Skill and competence in biblical counseling, like in any other discipline, rest on a firm grasp of the basic elements of discipleship. Formal biblical counseling involves utilizing six key elements: Data gathering, building a relationship (involvement), determining ministry needs, ministering the Word, communicating hope, and implementing homework. In this series of articles, we will go “back to basics” to review these fundamental core skills needed in counseling. In this article, we will look at the skill of gathering data.
Don’t Put Your Foot in Your Mouth
Proverbs 18:13 warns all would-be counselors, “He who gives an answer before he hears, it is folly and shame to him.” This verse teaches that it is both foolish and shameful to give advice or counsel until we have really understood the situation rightly. We have all likely experienced the awkwardness of responding to someone prematurely, only to discover that we were making assumptions or not listening well.
In the Old Testament, a woman named Hannah went to the temple to pray that God might give her a son. In the process, the priest Eli observed her lips moving but did not hear her voice (she was praying silently to the Lord). Without asking any questions, he foolishly rebuked her: “How long will you make yourself drunk? Put away your wine from you” (1 Samuel 1:14). Hannah responded, “No, my lord, I am a woman oppressed in spirit; I have drunk neither wine nor strong drink, but I have poured out my soul before the LORD” (v. 15). Talk about awkward and embarrassing. Eli assumes she is drunk and rebukes her when in fact she is distressed and in need of care and encouragement.
We need to be careful to listen well and gather all the relevant information before we engage in counseling someone. If we do not thoroughly gather data, we risk not just momentary embarrassment, but potentially hurting other people by leading them astray with bad counsel or rebuking them when what is needed is comfort.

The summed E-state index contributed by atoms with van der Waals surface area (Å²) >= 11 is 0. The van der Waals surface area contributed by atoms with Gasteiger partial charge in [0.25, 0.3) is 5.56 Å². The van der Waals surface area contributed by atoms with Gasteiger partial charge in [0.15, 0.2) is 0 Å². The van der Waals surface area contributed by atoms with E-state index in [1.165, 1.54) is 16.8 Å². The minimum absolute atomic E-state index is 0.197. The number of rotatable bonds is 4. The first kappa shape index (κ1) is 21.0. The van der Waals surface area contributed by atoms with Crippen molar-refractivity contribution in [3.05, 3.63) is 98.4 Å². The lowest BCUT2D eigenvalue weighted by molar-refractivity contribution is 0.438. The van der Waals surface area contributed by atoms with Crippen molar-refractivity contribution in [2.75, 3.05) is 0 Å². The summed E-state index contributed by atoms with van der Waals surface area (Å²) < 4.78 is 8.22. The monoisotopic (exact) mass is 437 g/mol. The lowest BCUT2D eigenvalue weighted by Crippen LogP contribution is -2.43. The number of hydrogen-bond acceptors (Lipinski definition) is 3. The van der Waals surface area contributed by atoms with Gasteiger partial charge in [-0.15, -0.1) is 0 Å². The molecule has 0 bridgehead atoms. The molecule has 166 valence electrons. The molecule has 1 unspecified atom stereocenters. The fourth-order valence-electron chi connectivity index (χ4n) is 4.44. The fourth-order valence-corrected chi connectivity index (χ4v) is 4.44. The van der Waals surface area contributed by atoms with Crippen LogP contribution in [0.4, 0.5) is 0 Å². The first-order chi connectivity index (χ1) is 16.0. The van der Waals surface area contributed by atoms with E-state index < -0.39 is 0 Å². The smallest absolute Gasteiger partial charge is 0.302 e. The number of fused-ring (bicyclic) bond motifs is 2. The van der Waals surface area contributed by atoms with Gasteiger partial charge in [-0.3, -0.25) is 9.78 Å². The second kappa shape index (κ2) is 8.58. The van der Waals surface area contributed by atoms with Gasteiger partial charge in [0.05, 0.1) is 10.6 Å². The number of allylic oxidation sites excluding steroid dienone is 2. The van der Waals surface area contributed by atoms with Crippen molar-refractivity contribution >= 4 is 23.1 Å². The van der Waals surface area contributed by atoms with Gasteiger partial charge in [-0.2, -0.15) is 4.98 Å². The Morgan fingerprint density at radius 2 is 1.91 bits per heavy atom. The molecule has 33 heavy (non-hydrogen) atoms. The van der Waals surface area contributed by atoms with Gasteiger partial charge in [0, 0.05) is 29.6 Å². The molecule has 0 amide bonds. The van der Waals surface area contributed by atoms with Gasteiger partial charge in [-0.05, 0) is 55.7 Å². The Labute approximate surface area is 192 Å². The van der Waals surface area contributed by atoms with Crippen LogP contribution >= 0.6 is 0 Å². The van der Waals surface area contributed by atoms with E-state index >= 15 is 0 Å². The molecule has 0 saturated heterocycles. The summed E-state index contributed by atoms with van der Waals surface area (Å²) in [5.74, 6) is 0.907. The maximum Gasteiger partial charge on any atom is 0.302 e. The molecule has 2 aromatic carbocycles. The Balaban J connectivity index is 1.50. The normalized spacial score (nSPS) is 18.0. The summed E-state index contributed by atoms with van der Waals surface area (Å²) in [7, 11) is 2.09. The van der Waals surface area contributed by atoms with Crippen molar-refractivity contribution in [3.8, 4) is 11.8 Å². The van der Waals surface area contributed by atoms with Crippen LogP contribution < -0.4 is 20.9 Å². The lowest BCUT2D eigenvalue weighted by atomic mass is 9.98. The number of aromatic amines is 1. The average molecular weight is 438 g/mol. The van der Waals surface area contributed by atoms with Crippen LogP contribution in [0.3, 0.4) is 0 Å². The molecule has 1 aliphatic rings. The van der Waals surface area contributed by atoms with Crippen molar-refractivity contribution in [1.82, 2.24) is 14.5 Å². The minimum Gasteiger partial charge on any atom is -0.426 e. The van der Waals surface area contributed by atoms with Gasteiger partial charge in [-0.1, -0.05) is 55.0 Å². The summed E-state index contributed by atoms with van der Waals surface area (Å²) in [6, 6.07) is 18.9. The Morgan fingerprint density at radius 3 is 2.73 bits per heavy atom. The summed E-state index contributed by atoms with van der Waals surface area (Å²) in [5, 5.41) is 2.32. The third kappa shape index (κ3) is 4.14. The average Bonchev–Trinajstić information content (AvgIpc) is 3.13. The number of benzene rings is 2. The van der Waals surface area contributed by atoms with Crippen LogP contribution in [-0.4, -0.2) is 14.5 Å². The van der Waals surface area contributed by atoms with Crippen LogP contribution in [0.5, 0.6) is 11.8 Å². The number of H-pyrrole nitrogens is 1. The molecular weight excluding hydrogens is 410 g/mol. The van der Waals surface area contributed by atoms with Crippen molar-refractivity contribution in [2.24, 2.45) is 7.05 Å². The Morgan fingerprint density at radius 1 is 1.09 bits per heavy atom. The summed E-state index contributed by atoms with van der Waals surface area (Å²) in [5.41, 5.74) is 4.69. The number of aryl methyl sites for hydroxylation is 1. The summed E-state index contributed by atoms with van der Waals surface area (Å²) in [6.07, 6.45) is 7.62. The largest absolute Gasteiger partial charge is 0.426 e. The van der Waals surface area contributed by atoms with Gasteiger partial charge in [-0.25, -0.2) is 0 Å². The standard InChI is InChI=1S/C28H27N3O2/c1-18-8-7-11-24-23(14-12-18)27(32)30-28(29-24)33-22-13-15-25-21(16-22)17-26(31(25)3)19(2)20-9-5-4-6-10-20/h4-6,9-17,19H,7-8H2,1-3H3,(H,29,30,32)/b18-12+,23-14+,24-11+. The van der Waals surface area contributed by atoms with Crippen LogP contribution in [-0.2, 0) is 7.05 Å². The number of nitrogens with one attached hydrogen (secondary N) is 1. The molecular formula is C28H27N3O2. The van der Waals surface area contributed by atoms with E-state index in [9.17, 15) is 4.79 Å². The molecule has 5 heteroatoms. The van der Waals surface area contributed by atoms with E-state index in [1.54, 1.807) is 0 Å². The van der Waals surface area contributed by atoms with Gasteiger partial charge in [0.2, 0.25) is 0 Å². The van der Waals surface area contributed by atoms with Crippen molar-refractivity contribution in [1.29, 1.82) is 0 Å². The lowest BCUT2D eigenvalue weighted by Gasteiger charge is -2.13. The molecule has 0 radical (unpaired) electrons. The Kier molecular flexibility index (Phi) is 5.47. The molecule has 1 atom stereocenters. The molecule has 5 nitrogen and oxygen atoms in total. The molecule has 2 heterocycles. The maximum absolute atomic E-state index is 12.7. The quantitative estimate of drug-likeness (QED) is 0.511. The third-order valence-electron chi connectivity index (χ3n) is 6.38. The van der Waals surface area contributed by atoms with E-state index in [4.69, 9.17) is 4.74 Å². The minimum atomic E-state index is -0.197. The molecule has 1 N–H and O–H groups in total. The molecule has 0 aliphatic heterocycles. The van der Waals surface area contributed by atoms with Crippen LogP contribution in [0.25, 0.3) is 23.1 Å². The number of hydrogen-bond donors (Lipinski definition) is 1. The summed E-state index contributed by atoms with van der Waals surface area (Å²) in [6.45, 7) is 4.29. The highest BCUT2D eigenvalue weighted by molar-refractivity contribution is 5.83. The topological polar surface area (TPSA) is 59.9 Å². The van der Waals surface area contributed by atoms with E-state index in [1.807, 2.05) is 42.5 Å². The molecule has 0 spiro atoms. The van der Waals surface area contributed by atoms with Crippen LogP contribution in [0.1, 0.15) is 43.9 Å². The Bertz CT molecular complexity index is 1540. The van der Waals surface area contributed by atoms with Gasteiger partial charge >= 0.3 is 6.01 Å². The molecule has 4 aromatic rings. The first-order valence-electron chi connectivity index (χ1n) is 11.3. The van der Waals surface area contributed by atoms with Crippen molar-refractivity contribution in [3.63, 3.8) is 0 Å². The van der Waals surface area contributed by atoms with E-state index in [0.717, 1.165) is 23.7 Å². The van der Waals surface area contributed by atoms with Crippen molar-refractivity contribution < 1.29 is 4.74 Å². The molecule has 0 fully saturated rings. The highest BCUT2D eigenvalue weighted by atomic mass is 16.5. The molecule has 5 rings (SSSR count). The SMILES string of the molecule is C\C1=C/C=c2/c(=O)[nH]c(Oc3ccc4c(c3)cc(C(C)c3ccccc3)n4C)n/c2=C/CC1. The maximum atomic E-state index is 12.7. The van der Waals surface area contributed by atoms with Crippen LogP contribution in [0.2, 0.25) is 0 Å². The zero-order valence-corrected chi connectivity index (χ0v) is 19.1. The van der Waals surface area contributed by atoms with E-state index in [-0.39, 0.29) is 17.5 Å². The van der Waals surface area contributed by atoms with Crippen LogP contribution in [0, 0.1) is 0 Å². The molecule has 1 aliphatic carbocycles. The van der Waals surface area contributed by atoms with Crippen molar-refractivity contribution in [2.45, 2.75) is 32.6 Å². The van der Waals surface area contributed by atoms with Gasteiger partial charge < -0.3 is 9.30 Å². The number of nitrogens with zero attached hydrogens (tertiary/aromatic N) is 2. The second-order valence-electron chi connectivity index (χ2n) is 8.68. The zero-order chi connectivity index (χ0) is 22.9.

Riding the Brake in Counseling
If we are going to adequately gather data in counseling, we must develop self-control in several areas. First, we must develop the self-control of “riding the brake” in counseling. This means that we must resist the urge to make pre-mature conclusions and give early advice. I find that beginning counselors are often so eager to give biblical answers to counselees that they do not practice the discipline of first gaining a complete picture of the situation. Though it may seem like this practice slows counseling down significantly, it is in fact a key part of effective counseling ministry.
Second, we must develop the self-control to structure counseling in a way that gives ample time for data gathering. For example, wise counselors typically dedicate most of the time in the first session to data gathering. It may also be helpful to make the first session longer than normal so that a thorough understanding of the situation may be acquired.
Third, we must demonstrate self-control to not rely on our intuition or experience in place of thorough data gathering. In a new counseling case, it may be tempting to believe that “we’ve heard a case like this before” or to have a “sense” of what is going on. But, experience and counseling “hunches” ought to never replace the careful, wise practice of collecting information and getting to know this unique situation.
Strategies for Data Gathering
Biblical counselors use a multi-leveled approach to gathering information for counseling ministry. Here are five strategies to effectively gather data in counseling.
First, use a counseling intake form. Many biblical counselors use a Personal Data Inventory (PDI) or similar tool. Intake paperwork, when filled out by the counselee before the first session, gives the counselor a huge advantage in that it reveals basic information about the counselee and his situation. This saves time in counseling and allows the counselor to prepare intelligibly for the session.